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Re: uncontrollable thumb

Post by kc-wso » Sun Sep 10, 2017 2:33 pm

Thank you all for your advice. If I see my friend at lesson tomorrow night I will pass it on. Will also try to make a short video.
It seems that even when playing slowly that as soon as the thumb plucks the string it starts to jerk, quiver, etc. so much that he is not sure where his thumb will land.
Again thank you..

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Re: uncontrollable thumb

Post by scubarookie » Mon Sep 11, 2017 3:34 am

I'm new to forum, but concerned. I do calisthenics in the mornings, before starting my day. I consider it private time, to align and tone my body, for better performance. Stretching is a major factor in keeping limbered and flexible. I do get joint pains occasionally, and have been active all my life. I'm 43 now and still keep an active lifestyle and move antique furniture with some friends. When did you notice it starting? I do get occasional involuntary movement with limbs and fingers, but not all the time. I would have a neurologist check it out, when you can.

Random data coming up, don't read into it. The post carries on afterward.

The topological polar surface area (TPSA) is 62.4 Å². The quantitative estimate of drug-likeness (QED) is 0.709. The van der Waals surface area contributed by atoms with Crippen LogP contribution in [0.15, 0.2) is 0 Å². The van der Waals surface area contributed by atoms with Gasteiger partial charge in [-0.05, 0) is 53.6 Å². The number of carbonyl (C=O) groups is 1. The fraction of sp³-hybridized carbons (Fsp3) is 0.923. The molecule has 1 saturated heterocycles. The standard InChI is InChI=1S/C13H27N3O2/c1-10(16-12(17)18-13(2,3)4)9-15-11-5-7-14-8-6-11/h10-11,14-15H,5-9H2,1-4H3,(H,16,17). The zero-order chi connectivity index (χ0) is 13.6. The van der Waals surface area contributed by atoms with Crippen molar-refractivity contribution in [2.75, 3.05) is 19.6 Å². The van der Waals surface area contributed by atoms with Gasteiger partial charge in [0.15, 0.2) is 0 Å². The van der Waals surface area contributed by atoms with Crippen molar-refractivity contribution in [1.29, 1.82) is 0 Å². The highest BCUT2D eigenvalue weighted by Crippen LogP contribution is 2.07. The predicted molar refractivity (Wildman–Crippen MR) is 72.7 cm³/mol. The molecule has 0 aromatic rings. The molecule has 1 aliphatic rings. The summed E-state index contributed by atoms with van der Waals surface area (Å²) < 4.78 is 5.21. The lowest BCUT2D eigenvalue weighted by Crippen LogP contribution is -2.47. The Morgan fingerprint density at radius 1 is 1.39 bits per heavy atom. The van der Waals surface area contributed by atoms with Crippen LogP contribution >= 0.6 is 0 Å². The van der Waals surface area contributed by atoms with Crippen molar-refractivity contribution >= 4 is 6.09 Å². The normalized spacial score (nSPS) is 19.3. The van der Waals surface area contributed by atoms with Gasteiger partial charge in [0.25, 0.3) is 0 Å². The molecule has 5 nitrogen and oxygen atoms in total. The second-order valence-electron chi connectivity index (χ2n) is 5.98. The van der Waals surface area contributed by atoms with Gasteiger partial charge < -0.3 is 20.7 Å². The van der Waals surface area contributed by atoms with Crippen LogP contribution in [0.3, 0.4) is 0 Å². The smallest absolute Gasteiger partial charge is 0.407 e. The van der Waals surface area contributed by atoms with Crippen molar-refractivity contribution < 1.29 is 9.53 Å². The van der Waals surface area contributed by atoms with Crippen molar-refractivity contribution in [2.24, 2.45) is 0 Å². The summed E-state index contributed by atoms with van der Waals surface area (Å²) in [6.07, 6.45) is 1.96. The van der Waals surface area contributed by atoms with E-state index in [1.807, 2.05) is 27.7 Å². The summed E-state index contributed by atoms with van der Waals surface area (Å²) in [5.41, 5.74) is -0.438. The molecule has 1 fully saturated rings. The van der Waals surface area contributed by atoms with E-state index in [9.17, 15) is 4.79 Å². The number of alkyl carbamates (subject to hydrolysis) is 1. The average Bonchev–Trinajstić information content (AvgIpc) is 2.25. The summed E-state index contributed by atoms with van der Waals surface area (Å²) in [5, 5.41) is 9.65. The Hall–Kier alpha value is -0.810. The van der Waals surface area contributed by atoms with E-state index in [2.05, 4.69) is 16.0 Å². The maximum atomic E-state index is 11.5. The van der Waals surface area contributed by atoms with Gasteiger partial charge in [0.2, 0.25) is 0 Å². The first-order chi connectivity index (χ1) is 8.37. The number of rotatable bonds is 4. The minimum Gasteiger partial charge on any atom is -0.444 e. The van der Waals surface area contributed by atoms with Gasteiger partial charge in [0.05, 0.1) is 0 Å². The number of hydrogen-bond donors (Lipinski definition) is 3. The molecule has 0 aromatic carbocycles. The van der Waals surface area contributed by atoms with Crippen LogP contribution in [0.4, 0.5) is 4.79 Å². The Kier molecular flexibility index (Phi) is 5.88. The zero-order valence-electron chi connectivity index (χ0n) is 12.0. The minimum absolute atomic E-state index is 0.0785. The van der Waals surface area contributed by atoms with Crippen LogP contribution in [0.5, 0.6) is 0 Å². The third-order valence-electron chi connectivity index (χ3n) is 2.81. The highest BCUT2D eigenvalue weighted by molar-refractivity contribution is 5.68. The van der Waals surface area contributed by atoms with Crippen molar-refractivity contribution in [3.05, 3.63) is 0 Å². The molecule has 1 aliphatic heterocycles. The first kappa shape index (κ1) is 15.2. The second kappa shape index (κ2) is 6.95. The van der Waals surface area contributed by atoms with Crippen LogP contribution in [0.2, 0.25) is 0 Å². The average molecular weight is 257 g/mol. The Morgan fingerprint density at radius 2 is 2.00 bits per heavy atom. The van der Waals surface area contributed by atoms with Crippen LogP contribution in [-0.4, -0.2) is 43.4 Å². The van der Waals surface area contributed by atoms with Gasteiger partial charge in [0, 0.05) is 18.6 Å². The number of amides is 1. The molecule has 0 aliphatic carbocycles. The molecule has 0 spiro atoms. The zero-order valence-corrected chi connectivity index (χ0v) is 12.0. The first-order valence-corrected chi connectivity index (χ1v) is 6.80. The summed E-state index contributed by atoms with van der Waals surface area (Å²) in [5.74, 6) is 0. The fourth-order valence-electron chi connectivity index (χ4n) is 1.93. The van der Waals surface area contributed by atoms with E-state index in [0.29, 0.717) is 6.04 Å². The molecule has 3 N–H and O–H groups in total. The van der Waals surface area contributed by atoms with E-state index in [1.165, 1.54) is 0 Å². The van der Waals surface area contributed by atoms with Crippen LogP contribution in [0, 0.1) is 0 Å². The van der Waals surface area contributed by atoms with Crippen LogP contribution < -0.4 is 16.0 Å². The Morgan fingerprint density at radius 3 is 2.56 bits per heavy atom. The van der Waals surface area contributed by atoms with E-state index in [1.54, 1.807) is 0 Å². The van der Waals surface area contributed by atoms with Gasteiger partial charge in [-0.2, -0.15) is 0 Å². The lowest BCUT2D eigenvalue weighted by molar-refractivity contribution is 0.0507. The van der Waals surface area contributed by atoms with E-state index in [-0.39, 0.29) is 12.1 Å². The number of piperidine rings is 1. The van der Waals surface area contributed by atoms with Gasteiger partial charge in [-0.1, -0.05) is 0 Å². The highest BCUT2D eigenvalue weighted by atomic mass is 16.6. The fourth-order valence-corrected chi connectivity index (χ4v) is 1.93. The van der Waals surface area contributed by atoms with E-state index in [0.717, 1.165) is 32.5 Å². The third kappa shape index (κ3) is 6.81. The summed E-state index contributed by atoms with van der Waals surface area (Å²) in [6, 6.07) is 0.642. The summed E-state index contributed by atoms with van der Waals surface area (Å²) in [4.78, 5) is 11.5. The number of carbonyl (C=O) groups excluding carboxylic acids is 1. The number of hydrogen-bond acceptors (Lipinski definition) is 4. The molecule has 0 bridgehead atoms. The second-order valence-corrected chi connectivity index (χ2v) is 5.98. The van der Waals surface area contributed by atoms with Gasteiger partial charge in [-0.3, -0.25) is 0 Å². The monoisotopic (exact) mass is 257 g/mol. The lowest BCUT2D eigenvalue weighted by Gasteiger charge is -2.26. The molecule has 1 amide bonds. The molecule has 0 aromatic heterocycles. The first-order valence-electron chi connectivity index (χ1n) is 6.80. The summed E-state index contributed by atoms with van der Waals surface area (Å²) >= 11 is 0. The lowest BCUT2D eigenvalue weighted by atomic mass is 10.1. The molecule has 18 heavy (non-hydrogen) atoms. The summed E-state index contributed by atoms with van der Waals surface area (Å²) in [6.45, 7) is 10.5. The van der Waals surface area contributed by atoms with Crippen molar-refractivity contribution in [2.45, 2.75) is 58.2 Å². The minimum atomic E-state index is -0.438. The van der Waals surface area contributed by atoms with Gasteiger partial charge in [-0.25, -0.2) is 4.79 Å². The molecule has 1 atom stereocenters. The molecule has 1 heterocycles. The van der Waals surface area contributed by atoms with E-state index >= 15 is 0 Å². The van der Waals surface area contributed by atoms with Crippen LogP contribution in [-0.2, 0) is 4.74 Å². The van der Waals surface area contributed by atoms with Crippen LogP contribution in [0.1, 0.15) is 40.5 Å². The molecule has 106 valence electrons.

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Re: uncontrollable thumb

Post by oriventura » Wed Oct 11, 2017 4:17 pm

sounds like focal dystonia. search for youtube videos and see if it is similar. it can occure in different fingers / hands.

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Re: uncontrollable thumb

Post by Andrew Fryer » Wed Oct 11, 2017 4:35 pm

Check out Scott's Bass on youtube. He wears a glove on his left hand because anything touching his hand stops the jerking. Obviously some other kind of method will have to be found for CG, but it's the sensation of touching that is needed.